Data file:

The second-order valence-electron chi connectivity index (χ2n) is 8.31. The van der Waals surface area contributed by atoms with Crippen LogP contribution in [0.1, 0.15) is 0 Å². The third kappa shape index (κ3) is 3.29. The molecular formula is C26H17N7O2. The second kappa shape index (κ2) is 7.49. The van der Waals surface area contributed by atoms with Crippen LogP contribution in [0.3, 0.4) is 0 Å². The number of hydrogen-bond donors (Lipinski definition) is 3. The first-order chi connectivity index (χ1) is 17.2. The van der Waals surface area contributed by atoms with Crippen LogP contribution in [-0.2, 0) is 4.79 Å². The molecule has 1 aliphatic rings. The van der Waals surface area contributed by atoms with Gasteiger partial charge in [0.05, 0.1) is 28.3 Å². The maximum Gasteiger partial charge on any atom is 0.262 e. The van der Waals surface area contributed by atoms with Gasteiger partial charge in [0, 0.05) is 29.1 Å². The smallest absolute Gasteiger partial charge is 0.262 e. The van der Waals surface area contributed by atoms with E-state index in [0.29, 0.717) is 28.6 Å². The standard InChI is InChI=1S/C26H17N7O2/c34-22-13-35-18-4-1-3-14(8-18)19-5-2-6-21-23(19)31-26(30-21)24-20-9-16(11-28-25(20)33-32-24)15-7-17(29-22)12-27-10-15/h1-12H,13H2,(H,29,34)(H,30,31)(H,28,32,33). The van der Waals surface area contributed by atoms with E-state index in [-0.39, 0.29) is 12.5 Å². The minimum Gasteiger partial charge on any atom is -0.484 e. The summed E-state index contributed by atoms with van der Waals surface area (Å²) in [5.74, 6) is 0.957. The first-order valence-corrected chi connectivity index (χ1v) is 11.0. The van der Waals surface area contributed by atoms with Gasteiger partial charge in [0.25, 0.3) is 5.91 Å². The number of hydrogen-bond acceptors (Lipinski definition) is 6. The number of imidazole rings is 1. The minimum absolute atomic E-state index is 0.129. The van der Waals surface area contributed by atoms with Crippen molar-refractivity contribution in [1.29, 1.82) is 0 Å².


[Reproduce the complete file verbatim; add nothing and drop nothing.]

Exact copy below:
The second-order valence-electron chi connectivity index (χ2n) is 8.31. The van der Waals surface area contributed by atoms with Crippen LogP contribution in [0.1, 0.15) is 0 Å². The third kappa shape index (κ3) is 3.29. The molecular formula is C26H17N7O2. The second kappa shape index (κ2) is 7.49. The van der Waals surface area contributed by atoms with Crippen LogP contribution in [0.3, 0.4) is 0 Å². The number of hydrogen-bond donors (Lipinski definition) is 3. The first-order chi connectivity index (χ1) is 17.2. The van der Waals surface area contributed by atoms with Crippen LogP contribution in [-0.2, 0) is 4.79 Å². The molecule has 1 aliphatic rings. The van der Waals surface area contributed by atoms with Gasteiger partial charge in [0.05, 0.1) is 28.3 Å². The maximum Gasteiger partial charge on any atom is 0.262 e. The van der Waals surface area contributed by atoms with Gasteiger partial charge in [0, 0.05) is 29.1 Å². The smallest absolute Gasteiger partial charge is 0.262 e. The van der Waals surface area contributed by atoms with E-state index in [0.29, 0.717) is 28.6 Å². The standard InChI is InChI=1S/C26H17N7O2/c34-22-13-35-18-4-1-3-14(8-18)19-5-2-6-21-23(19)31-26(30-21)24-20-9-16(11-28-25(20)33-32-24)15-7-17(29-22)12-27-10-15/h1-12H,13H2,(H,29,34)(H,30,31)(H,28,32,33). The van der Waals surface area contributed by atoms with E-state index in [-0.39, 0.29) is 12.5 Å². The minimum Gasteiger partial charge on any atom is -0.484 e. The summed E-state index contributed by atoms with van der Waals surface area (Å²) in [5.74, 6) is 0.957. The first-order valence-corrected chi connectivity index (χ1v) is 11.0. The van der Waals surface area contributed by atoms with Gasteiger partial charge in [0.25, 0.3) is 5.91 Å². The number of hydrogen-bond acceptors (Lipinski definition) is 6. The number of imidazole rings is 1. The minimum absolute atomic E-state index is 0.129. The van der Waals surface area contributed by atoms with Crippen molar-refractivity contribution in [1.29, 1.82) is 0 Å².